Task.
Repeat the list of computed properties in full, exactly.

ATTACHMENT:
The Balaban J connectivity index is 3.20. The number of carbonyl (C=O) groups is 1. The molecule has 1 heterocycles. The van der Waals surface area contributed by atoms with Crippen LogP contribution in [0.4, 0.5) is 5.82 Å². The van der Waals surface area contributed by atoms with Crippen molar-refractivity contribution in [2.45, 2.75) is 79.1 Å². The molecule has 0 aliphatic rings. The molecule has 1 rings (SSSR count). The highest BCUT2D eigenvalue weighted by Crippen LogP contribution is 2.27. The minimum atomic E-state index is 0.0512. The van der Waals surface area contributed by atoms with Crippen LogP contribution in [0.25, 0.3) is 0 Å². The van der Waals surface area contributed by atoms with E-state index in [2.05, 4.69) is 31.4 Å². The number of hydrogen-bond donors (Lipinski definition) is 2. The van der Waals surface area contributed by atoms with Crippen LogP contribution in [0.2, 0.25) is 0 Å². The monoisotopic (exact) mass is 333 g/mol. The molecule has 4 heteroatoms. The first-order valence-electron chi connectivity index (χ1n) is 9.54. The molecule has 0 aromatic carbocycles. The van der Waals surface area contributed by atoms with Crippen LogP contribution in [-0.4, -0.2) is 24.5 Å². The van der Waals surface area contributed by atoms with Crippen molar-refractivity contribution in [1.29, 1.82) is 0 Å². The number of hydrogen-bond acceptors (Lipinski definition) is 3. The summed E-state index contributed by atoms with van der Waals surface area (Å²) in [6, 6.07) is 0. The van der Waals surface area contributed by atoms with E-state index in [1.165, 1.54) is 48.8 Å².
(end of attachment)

The Balaban J connectivity index is 3.20. The number of carbonyl (C=O) groups is 1. The molecule has 1 heterocycles. The van der Waals surface area contributed by atoms with Crippen LogP contribution in [0.4, 0.5) is 5.82 Å². The van der Waals surface area contributed by atoms with Crippen molar-refractivity contribution in [2.45, 2.75) is 79.1 Å². The molecule has 0 aliphatic rings. The molecule has 1 rings (SSSR count). The highest BCUT2D eigenvalue weighted by Crippen LogP contribution is 2.27. The minimum atomic E-state index is 0.0512. The van der Waals surface area contributed by atoms with Crippen LogP contribution in [0.25, 0.3) is 0 Å². The van der Waals surface area contributed by atoms with E-state index in [2.05, 4.69) is 31.4 Å². The number of hydrogen-bond donors (Lipinski definition) is 2. The van der Waals surface area contributed by atoms with Crippen LogP contribution in [0.2, 0.25) is 0 Å². The monoisotopic (exact) mass is 333 g/mol. The molecule has 4 heteroatoms. The first-order valence-electron chi connectivity index (χ1n) is 9.54. The molecule has 0 aromatic carbocycles. The van der Waals surface area contributed by atoms with Crippen LogP contribution in [-0.4, -0.2) is 24.5 Å². The van der Waals surface area contributed by atoms with Crippen molar-refractivity contribution in [1.29, 1.82) is 0 Å². The number of hydrogen-bond acceptors (Lipinski definition) is 3. The summed E-state index contributed by atoms with van der Waals surface area (Å²) in [6, 6.07) is 0. The van der Waals surface area contributed by atoms with E-state index in [1.165, 1.54) is 48.8 Å².